(Reuters) – A last-ditch effort in the Senate to block or delay rule changes that would expand the U.S. government’s hacking powers failed Wednesday, despite concerns the changes would jeopardize the privacy rights of innocent Americans and risk possible abuse by the incoming administration of President-elect Donald Trump.
Democratic Senator Ron Wyden attempted three times to delay the changes, which will take effect on Thursday and allow U.S. judges will be able to issue search warrants that give the FBI the authority to remotely access computers in any jurisdiction, potentially even overseas. His efforts were blocked by Senator John Cornyn of Texas, the Senate’s second-ranking Republican.
The changes will allow judges to issue warrants in cases when a suspect uses anonymizing technology to conceal the location of his or her computer or for an investigation into a network of hacked or infected computers, such as a botnet.
Magistrate judges can currently only order searches within the jurisdiction of their court, which is typically limited to a few counties.
In a speech from the Senate floor, Wyden said that the changes to Rule 41 of the federal rules of criminal procedure amounted to “one of the biggest mistakes in surveillance policy in years.”
The government will have “unprecedented authority to hack into Americans’ personal phones, computers and other devices,” Wyden said.
He added that such authority, which was approved by the Supreme Court in a private vote earlier this year, but was not subject to congressional approval, was especially troubling in the hands of an administration of President-elect Trump, a Republican who has “openly said he wants the power to hack his political opponents the same way Russia does.”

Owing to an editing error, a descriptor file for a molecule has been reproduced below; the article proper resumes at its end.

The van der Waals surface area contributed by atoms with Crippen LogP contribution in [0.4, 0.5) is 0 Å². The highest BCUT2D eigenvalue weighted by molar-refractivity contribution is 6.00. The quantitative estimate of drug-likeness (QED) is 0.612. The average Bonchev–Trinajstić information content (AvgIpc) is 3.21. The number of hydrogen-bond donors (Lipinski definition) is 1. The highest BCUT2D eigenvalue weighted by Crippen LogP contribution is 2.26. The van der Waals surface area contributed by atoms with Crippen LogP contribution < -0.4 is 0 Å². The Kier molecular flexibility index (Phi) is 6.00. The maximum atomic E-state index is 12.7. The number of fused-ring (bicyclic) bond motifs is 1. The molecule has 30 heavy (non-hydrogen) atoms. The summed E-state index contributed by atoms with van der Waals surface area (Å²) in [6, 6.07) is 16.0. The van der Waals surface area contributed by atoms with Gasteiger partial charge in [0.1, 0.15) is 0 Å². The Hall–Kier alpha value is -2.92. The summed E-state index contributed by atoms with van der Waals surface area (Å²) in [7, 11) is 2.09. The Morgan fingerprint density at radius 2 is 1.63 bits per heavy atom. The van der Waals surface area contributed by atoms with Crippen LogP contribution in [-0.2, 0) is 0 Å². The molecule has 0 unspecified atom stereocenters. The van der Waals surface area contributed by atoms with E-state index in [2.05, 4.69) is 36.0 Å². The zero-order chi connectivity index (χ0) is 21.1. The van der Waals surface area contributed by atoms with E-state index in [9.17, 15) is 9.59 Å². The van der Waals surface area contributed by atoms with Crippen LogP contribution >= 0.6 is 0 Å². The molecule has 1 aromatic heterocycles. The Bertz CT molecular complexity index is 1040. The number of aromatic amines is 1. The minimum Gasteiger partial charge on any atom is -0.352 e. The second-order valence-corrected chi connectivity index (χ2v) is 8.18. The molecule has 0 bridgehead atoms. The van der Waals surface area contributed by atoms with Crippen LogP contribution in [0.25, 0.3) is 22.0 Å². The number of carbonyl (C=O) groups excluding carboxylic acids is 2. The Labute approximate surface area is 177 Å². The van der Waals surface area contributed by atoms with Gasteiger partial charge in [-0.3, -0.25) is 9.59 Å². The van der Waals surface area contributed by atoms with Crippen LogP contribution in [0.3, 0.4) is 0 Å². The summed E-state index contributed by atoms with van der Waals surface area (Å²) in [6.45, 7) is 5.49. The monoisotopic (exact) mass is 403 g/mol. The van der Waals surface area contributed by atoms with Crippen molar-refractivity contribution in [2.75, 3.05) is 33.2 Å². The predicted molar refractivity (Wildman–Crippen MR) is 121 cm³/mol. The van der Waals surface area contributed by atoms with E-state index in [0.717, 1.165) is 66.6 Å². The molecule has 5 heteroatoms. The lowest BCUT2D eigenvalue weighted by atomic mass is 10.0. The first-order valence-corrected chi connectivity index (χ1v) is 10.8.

Democratic Senator Chris Coons of Delaware and Republican Senator Steve Daines of Montana also delivered speeches voicing opposition to the rule changes.
The U.S. Justice Department has pushed for the changes to the federal rules of criminal procedure for years, arguing they are procedural in nature and the criminal code needed to be modernized for the digital age.
In an effort to address concerns, U.S. Assistant Attorney General Leslie Caldwell wrote a blog post this week arguing that the benefits given to authorities from the rule changes outweighed any potential for “unintended harm.”
“The possibility of such harm must be balanced against the very real and ongoing harms perpetrated by criminals – such as hackers, who continue to harm the security and invade the privacy of Americans through an ongoing botnet, or pedophiles who openly and brazenly discuss their plans to sexually assault children,” Caldwell wrote.
A handful of judges in recent months had dismissed evidence brought as part of a sweeping FBI child pornography sting, saying the search warrants used to hack suspects’ computers exceeded their jurisdiction.
The new rules are expected to make such searches generally valid.
Blocking the changes would have required legislation to pass both houses of Congress, then be signed into law by the president.
(Reporting by Dustin Volz, editing by G Crosse)